Killion, speaking for Millennium, said the big lesson to learn from rapid casino expansion throughout Pennsylvania, Delaware and other states over the last decade is that only a small number of casino sites can survive here.

“Look at Pennsylvania: 12 casinos, many of which were located strategically at the borders of other states to draw gaming revenues from them,” Killion said. “That was a unique market design that can’t be matched up here. Even with business from neighboring states, the market is not large enough to support three, four, even more facilities of any kind in New Hampshire.”

With increased competition from New York, Pennsylvania gambling revenues have flattened out the last couple of years, leading officials to conclude the industry has reached its saturation point.

“There’s no doubt that the biggest reason for the decrease is that there is more and more competition along our borders,” Doug Harbach, Pennsylvania gaming control board spokesman, told the Pittsburgh Post-Gazette.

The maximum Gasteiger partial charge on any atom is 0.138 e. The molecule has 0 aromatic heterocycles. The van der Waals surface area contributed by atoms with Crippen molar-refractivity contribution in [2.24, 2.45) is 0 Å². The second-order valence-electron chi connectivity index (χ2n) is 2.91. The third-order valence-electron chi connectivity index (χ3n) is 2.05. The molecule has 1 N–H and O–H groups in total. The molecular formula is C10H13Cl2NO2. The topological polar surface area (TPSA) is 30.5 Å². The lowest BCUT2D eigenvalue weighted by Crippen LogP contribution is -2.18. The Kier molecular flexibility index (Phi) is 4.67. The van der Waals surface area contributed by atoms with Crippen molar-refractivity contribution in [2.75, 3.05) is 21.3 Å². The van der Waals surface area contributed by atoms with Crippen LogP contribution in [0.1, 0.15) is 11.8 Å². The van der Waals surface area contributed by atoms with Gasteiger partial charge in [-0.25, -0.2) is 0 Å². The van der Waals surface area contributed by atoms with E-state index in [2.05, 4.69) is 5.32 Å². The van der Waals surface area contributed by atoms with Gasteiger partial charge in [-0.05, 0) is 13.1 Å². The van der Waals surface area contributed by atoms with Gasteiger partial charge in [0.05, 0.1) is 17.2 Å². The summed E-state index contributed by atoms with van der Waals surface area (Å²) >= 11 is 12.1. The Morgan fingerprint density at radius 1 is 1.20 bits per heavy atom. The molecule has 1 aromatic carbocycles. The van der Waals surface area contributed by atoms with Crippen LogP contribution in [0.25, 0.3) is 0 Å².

Gov. Maggie Hassan supported one “high-end, highly regulated” casino, although the 2014 casino bill that narrowly died in the House of Representatives would have allowed for two licenses.

Sen. Lou D’Allesandro, D-Manchester, the political godfather of the New Hampshire casino initiative over the last 15 years, said it’s too early to speculate on the specifics of the inevitable casino bill to come in 2015.

Dr. Clyde Barrow, director of the Center for Policy Analysis at the University of Massachusetts Dartmouth, agrees with the premise that the Northeast is saturated. But Barrow said there remain a pair of distinct markets with untapped casino profit potential.

“The last two significant pockets in the Northeast really are in New York and Massachusetts, and I would include New Hampshire in all of that, as well,” Barrow said.

Even casino opponents can’t ignore one reality: Boston is the biggest metropolitan market in the Northeast without a casino within an hour’s drive.